THE WAFL has broken with tradition and endorsed a West Coast reserves team for next season.
For the past five years, the Eagles missing AFL selection have played at East Perth in an at times difficult partnership, but the Royals board scrapped the alignment model in July.
West Coast has long desired its own standalone team in the state competition and on Wednesday night the WAFL Council of Presidents unanimously endorsed the move for 2019.
"This solution is paramount to the development of our young players who are not selected in the senior side," Eagles CEO Trevor Nisbett said.
"Having those players learning their craft in the same team, playing to the same game-plan is essential and we are grateful for the support of the WAFL clubs.
"While we enjoyed the alignment with East Perth, despite some challenges, it was always our preference to have a standalone team in the WAFL.
"We now have that opportunity and we will work with the WA Football Commission and the WAFL clubs to ensure this arrangement works for everyone.
"We will now begin to build our list, including top-up players, within the perimeters agreed upon, so that we are ready to compete in 2019."
The agreement will improve the financial return to WAFL clubs, with West Coast paying a one-off $90,000 sign-on fee – to be shared equally among the other nine clubs – and making an annual $800,000 investment in the competition.
West Coast's reserves will eradicate some byes in the new 10-team competition.
Each team will play each other twice over 21 rounds and the Eagles will play all games at their opponents' home ground next season.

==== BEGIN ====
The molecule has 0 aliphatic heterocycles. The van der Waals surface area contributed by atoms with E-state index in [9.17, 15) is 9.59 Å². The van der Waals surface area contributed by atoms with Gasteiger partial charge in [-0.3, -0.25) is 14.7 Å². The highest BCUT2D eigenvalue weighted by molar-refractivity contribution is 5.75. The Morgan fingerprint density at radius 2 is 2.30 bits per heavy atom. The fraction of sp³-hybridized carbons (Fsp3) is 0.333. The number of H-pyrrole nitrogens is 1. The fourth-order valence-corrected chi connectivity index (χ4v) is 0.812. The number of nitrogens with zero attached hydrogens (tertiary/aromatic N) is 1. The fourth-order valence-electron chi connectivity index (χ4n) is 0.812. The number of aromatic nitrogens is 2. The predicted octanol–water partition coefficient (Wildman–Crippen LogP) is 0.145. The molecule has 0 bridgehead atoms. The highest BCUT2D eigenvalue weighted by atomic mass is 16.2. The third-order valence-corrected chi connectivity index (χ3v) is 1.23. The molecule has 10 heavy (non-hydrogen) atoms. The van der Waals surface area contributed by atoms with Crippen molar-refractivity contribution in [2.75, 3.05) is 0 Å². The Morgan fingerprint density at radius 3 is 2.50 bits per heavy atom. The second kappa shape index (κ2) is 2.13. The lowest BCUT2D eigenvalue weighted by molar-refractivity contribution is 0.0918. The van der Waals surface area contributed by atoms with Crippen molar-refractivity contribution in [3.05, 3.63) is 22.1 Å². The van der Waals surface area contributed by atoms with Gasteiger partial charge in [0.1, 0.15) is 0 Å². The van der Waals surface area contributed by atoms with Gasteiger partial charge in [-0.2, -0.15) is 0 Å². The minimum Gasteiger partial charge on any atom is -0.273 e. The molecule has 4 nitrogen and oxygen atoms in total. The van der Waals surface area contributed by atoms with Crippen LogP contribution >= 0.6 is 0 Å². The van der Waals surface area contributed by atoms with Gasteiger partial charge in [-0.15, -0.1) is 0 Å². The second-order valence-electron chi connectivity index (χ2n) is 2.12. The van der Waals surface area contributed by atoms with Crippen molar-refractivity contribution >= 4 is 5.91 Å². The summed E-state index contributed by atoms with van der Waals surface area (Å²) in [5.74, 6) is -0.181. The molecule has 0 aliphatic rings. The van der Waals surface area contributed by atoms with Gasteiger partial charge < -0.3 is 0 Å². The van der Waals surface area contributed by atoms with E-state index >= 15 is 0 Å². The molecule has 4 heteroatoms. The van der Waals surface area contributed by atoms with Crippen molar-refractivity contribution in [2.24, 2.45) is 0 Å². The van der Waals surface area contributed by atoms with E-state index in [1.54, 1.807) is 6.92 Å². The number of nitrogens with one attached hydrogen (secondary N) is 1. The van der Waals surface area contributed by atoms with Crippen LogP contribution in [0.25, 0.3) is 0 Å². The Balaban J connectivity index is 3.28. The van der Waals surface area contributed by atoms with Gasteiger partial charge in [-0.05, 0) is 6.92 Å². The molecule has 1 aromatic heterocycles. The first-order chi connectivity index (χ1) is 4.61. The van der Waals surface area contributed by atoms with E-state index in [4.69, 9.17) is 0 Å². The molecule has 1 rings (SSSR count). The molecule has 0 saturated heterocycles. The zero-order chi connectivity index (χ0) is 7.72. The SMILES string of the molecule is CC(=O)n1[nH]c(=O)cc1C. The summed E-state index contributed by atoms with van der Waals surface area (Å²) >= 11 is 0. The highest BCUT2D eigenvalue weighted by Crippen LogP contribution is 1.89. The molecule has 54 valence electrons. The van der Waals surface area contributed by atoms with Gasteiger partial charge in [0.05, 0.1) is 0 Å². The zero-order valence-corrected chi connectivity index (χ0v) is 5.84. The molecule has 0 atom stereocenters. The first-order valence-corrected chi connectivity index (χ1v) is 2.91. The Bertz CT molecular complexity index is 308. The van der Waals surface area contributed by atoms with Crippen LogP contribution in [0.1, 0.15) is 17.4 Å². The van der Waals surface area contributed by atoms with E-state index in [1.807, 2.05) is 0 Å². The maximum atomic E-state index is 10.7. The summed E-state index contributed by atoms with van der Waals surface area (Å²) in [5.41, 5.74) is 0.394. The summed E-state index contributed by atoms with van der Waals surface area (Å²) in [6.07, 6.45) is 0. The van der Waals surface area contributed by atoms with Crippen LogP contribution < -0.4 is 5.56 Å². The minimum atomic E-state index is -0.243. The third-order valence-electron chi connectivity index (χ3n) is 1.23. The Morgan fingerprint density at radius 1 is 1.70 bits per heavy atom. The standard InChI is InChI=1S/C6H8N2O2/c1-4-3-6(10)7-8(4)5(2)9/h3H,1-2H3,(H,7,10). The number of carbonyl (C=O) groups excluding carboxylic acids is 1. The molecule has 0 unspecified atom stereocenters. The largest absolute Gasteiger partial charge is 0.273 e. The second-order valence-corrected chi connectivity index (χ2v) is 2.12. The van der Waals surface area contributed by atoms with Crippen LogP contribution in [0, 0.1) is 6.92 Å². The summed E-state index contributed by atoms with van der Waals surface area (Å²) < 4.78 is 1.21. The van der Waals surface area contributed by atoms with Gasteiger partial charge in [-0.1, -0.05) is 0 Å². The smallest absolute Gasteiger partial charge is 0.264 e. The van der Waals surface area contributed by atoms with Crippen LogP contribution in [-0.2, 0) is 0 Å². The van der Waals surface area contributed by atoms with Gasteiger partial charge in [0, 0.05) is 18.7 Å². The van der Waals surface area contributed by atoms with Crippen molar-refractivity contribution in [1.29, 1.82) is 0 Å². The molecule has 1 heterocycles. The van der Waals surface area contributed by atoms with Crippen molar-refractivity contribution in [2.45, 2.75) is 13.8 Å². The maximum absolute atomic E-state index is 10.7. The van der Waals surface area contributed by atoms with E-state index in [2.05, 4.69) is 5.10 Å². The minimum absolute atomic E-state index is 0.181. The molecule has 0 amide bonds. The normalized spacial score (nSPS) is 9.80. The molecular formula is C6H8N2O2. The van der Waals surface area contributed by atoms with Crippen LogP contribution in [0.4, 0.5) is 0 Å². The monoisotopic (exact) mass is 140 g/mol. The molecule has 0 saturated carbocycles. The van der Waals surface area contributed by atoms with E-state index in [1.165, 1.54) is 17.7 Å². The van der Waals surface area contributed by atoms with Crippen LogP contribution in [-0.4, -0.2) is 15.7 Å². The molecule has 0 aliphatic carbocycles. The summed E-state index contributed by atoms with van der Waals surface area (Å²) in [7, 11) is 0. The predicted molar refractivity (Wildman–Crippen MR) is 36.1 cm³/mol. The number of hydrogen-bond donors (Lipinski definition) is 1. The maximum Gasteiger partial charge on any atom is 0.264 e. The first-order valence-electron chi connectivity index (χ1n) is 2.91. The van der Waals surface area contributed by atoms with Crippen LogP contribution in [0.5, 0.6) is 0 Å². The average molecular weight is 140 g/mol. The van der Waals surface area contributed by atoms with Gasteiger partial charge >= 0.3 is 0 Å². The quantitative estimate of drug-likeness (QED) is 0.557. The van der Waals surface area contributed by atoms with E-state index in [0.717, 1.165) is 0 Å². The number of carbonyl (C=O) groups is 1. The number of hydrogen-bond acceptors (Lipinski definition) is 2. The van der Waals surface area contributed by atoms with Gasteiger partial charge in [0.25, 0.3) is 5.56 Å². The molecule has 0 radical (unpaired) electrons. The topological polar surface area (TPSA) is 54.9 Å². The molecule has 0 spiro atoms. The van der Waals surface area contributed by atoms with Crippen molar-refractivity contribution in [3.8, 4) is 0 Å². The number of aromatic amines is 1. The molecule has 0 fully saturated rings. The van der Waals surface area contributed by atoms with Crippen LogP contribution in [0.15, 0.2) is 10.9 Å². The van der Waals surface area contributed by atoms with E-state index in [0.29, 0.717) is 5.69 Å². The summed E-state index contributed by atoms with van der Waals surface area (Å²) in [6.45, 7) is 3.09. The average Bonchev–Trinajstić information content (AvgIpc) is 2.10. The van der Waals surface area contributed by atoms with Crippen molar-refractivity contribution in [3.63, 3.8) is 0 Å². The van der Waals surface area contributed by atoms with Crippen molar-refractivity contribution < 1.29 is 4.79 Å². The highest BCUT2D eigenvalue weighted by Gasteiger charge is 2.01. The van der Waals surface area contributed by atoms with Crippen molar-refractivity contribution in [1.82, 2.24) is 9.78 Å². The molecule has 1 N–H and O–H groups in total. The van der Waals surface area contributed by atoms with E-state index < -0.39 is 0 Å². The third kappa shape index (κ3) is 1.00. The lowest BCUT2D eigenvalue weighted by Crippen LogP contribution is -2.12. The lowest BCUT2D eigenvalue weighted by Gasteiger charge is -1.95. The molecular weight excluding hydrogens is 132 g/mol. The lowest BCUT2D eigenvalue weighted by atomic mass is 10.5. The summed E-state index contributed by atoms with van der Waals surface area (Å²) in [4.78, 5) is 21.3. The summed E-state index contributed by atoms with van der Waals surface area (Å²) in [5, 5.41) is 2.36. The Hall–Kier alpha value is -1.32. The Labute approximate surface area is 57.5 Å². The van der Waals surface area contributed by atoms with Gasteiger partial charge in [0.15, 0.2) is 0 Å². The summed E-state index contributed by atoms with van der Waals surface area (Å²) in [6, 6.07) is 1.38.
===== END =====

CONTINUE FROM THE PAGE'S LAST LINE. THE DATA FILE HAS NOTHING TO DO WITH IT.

"This decision represents a significant milestone in the history of the WAFL, with the WAFL clubs embracing the opportunities this will create for the clubs and competition," CEO Gavin Taylor said.
"Having a competitive West Coast Eagles team in a quality state league competition is equally as important for the development of AFL-listed players as it is for the financial sustainability of our WAFL clubs and presents an exciting opportunity to enhance the competition.
"This significant investment by West Coast demonstrates the value of the WAFL competition for developing talented players and will only further strengthen its status as Australia’s premier state league competition.
"We are very conscious of balancing the needs of all parties to maintain the integrity of the WAFL competition while also supporting the success of our AFL clubs.
"An important component to the West Coast Eagles' licence will be their list build, recruiting and player payment conditions, which will be further developed by a joint working party by the end of October 2018."
While Fremantle will continue its alignment with Peel, the Dockers haven't ruled out applying for their own standalone team in future.